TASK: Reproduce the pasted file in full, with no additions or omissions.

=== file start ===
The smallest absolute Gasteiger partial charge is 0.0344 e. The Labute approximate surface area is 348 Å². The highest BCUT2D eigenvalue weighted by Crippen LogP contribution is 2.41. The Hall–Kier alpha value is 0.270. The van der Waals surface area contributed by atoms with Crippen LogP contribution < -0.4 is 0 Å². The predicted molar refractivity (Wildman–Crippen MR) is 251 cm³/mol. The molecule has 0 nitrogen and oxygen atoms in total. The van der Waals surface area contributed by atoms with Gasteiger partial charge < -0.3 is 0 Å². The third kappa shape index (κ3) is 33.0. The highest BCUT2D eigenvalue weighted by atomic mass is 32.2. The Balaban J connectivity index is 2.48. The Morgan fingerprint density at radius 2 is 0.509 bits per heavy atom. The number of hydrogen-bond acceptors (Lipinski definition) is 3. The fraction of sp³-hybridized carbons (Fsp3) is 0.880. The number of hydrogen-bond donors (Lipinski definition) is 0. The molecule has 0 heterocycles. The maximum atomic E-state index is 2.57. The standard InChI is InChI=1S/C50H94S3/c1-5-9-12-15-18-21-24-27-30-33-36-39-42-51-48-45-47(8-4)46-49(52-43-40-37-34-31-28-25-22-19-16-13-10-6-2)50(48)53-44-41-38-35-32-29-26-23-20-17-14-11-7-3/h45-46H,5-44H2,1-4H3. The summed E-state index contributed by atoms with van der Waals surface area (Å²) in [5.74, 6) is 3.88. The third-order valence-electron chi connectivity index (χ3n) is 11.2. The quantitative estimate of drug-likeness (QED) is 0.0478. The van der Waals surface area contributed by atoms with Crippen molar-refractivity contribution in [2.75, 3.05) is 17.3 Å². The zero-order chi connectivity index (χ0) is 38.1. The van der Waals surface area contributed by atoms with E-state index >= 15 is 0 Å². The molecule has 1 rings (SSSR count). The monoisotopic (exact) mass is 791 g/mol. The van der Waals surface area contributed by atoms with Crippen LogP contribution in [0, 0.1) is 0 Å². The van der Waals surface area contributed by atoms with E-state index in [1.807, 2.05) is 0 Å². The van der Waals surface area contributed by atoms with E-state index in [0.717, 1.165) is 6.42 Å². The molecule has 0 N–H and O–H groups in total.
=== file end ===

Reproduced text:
The smallest absolute Gasteiger partial charge is 0.0344 e. The Labute approximate surface area is 348 Å². The highest BCUT2D eigenvalue weighted by Crippen LogP contribution is 2.41. The Hall–Kier alpha value is 0.270. The van der Waals surface area contributed by atoms with Crippen LogP contribution < -0.4 is 0 Å². The predicted molar refractivity (Wildman–Crippen MR) is 251 cm³/mol. The molecule has 0 nitrogen and oxygen atoms in total. The van der Waals surface area contributed by atoms with Gasteiger partial charge < -0.3 is 0 Å². The third kappa shape index (κ3) is 33.0. The highest BCUT2D eigenvalue weighted by atomic mass is 32.2. The Balaban J connectivity index is 2.48. The Morgan fingerprint density at radius 2 is 0.509 bits per heavy atom. The number of hydrogen-bond acceptors (Lipinski definition) is 3. The fraction of sp³-hybridized carbons (Fsp3) is 0.880. The number of hydrogen-bond donors (Lipinski definition) is 0. The molecule has 0 heterocycles. The maximum atomic E-state index is 2.57. The standard InChI is InChI=1S/C50H94S3/c1-5-9-12-15-18-21-24-27-30-33-36-39-42-51-48-45-47(8-4)46-49(52-43-40-37-34-31-28-25-22-19-16-13-10-6-2)50(48)53-44-41-38-35-32-29-26-23-20-17-14-11-7-3/h45-46H,5-44H2,1-4H3. The summed E-state index contributed by atoms with van der Waals surface area (Å²) in [5.74, 6) is 3.88. The third-order valence-electron chi connectivity index (χ3n) is 11.2. The quantitative estimate of drug-likeness (QED) is 0.0478. The van der Waals surface area contributed by atoms with Crippen molar-refractivity contribution in [2.75, 3.05) is 17.3 Å². The zero-order chi connectivity index (χ0) is 38.1. The van der Waals surface area contributed by atoms with E-state index >= 15 is 0 Å². The molecule has 1 rings (SSSR count). The monoisotopic (exact) mass is 791 g/mol. The van der Waals surface area contributed by atoms with Crippen LogP contribution in [0, 0.1) is 0 Å². The van der Waals surface area contributed by atoms with E-state index in [1.807, 2.05) is 0 Å². The van der Waals surface area contributed by atoms with E-state index in [0.717, 1.165) is 6.42 Å². The molecule has 0 N–H and O–H groups in total.